In 1972, consequent to the North-Eastern Areas (Reorganisation) Act, 1971, Mizoram became a Union Territory and honouring the demands of the ethnic minorities the Central government created three separate Autonomous District Councils (ADCs) – one each for the Chakma, Mara and Lai minorities. The need for political safeguards within Mizoram was felt by the minorities as strongly as was felt by the Mizos when they demanded a separate state to be curbed out of Assam. By granting an ADC to the Chakmas in Mizoram under the Sixth Schedule the Central government led by the Congress took a major step to correct the mistakes committed by the Congress leaders in 1947 when the Chittagong Hill Tracts was awarded to Pakistan. But the attempt to assuage the sufferings of the Chakmas was half-hearted. Another grave mistake was committed in 1972, again by the Congress leadership, when half of the Chakma population was not included inside the area of CADC. Strangely, the Chakma Autonomous District Council was carved out of the Chakma-dominated areas of the erstwhile Chimtuipui district but did not include the Chakmas living in Lunglei and Mamit districts. As a result, more Chakmas live in Lunglei and Mamit districts than under the CADC.

While demanding autonomy under the Sixth Schedule, the Chakma leaders argued that all the Chakma inhabited areas should be included on the grounds that the entire Chakma population lives in contiguous areas and they share the same ancestry, history, social and cultural bonds and speak same language and follow the same religion (Buddhism). But their aspirations were hunted down.

The impact of exclusion of over half of the Chakma population from the CADC has been horrible. For decades, the excluded Chakmas have been deprived of development of their areas, jobs, education and livelihood. They are neglected, impoverished and disempowered. The state government has totally neglected the Chakmas’ arts, culture and literature in areas falling outside the CADC while the CADC continues to preserve and promote the unique culture, folklores, songs, music of the Chakmas inside the CADC and have even produced documentary and commercial telefilms. The Chakma children in Lunglei and Mamit districts have been deprived of elementary education in their mother tongue, a positive measure which the authorities of CADC have been taking in schools under the CADC jurisdiction. As per my knowledge, the state government of Mizoram has not published even a single book in Chakma language. While the CADC continues to promote Chakmas’ art and culture, the excluded Chakmas are lagging far behind. Thus there is a wide gap being created amongst the Chakmas in Mizoram due to the separation in 1972.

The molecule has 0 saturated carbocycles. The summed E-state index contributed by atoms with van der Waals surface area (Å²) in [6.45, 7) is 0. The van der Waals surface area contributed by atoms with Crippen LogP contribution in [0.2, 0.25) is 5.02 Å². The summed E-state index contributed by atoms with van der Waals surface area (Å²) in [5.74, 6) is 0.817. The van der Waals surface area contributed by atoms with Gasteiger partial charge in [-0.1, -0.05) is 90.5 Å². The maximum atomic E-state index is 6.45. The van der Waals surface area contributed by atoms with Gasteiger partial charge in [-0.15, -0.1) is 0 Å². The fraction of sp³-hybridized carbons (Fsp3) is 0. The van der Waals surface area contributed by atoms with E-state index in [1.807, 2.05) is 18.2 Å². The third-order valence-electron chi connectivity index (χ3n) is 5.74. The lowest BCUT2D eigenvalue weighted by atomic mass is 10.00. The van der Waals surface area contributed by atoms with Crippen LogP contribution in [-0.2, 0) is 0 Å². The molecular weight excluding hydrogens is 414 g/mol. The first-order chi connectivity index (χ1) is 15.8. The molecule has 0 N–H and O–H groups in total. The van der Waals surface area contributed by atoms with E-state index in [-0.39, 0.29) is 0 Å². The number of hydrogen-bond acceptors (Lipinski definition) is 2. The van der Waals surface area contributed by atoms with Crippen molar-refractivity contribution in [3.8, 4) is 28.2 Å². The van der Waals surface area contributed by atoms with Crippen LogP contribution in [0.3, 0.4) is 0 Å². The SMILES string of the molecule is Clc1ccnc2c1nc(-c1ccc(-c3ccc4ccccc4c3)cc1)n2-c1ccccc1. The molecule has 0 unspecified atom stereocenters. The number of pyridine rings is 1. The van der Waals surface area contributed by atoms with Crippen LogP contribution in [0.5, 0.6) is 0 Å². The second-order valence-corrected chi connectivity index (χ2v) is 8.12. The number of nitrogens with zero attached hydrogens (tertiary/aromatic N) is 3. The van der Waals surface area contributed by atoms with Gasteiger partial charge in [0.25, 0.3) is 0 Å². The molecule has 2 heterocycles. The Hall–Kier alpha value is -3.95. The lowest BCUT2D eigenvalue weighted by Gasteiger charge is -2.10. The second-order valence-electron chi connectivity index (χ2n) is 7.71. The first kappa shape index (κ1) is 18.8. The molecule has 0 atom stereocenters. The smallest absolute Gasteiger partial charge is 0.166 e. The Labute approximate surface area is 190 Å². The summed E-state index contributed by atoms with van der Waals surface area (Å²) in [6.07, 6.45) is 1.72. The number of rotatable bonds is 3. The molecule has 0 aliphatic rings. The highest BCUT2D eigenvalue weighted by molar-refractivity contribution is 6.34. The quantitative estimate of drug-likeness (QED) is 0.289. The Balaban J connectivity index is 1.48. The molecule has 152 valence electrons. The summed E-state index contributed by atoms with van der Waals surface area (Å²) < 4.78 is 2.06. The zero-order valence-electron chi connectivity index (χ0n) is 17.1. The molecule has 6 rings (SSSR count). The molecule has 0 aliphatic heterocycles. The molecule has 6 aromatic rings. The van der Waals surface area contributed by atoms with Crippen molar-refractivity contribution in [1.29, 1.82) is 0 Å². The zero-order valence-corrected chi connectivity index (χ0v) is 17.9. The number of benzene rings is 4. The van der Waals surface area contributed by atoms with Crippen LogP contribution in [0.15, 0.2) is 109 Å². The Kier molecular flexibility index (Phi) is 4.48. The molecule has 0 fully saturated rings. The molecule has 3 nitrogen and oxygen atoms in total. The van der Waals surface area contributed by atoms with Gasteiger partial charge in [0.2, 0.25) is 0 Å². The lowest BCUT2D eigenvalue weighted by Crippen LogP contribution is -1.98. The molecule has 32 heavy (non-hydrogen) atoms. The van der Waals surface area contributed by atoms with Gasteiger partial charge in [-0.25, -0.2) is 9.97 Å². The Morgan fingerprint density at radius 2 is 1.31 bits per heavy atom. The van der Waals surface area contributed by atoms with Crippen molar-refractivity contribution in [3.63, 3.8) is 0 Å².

There is a common resentment among the Mizos against the grant of political power to the Chakmas by the Central government. Immediately after signing of the 1986 Peace Accord, the Mizo National Front (MNF) led by Laldenga asked the government of India to abrogate the CADC. But the government of India did not agree. Prime Minister Rajiv Gandhi told a rally in Aizawl: "If the Mizos expect justice from India as a small minority, they must safeguard the interest of their own minorities like the Chakmas".[9] “Between 1986 and 2000, […..] there have been 21 private members’ resolutions submitted in the Mizoram Legislative Assembly by Mizo legislators, mostly belonging to the MNF, calling for abolition of the Chakma Autonomous District Council. Seven of these private members’ resolutions were rejected, 14 were admitted of which two were discussed and finally negated because of stiff opposition by the Congress”.[10]

The three District Councils of Chakma, Lai and Mara reflect the plurality of Mizoram. The government will do well by facilitating inclusion of the entire Chakma population under the Chakma District Council to enable the Chakmas to develop uniformly and preserve their own culture while removing the growing gap between the Chakmas and Mizos on the barometer of human development. The extension of the area of CADC should be seen as further decentralization for development of Mizoram and preservation of the cultural identity including language, script, tradition etc of the Chakmas. Growing together of all sections of the population indicates progress, and not otherwise.